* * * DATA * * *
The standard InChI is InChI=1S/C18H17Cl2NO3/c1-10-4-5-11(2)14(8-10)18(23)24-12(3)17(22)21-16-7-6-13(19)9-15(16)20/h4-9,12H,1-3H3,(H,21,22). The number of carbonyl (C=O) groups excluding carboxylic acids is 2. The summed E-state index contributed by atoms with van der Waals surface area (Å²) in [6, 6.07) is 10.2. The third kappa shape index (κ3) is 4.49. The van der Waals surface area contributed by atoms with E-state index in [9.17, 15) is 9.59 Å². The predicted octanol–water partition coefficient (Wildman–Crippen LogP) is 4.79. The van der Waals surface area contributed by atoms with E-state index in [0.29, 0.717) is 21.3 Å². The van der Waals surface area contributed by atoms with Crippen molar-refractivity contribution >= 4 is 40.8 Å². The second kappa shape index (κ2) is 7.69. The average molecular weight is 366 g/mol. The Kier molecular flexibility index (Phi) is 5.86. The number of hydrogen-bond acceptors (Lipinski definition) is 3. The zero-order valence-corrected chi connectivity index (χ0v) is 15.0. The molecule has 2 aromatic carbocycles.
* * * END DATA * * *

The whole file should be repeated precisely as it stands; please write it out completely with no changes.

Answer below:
The standard InChI is InChI=1S/C18H17Cl2NO3/c1-10-4-5-11(2)14(8-10)18(23)24-12(3)17(22)21-16-7-6-13(19)9-15(16)20/h4-9,12H,1-3H3,(H,21,22). The number of carbonyl (C=O) groups excluding carboxylic acids is 2. The summed E-state index contributed by atoms with van der Waals surface area (Å²) in [6, 6.07) is 10.2. The third kappa shape index (κ3) is 4.49. The van der Waals surface area contributed by atoms with E-state index in [9.17, 15) is 9.59 Å². The predicted octanol–water partition coefficient (Wildman–Crippen LogP) is 4.79. The van der Waals surface area contributed by atoms with E-state index in [0.29, 0.717) is 21.3 Å². The van der Waals surface area contributed by atoms with Crippen molar-refractivity contribution >= 4 is 40.8 Å². The second kappa shape index (κ2) is 7.69. The average molecular weight is 366 g/mol. The Kier molecular flexibility index (Phi) is 5.86. The number of hydrogen-bond acceptors (Lipinski definition) is 3. The zero-order valence-corrected chi connectivity index (χ0v) is 15.0. The molecule has 2 aromatic carbocycles.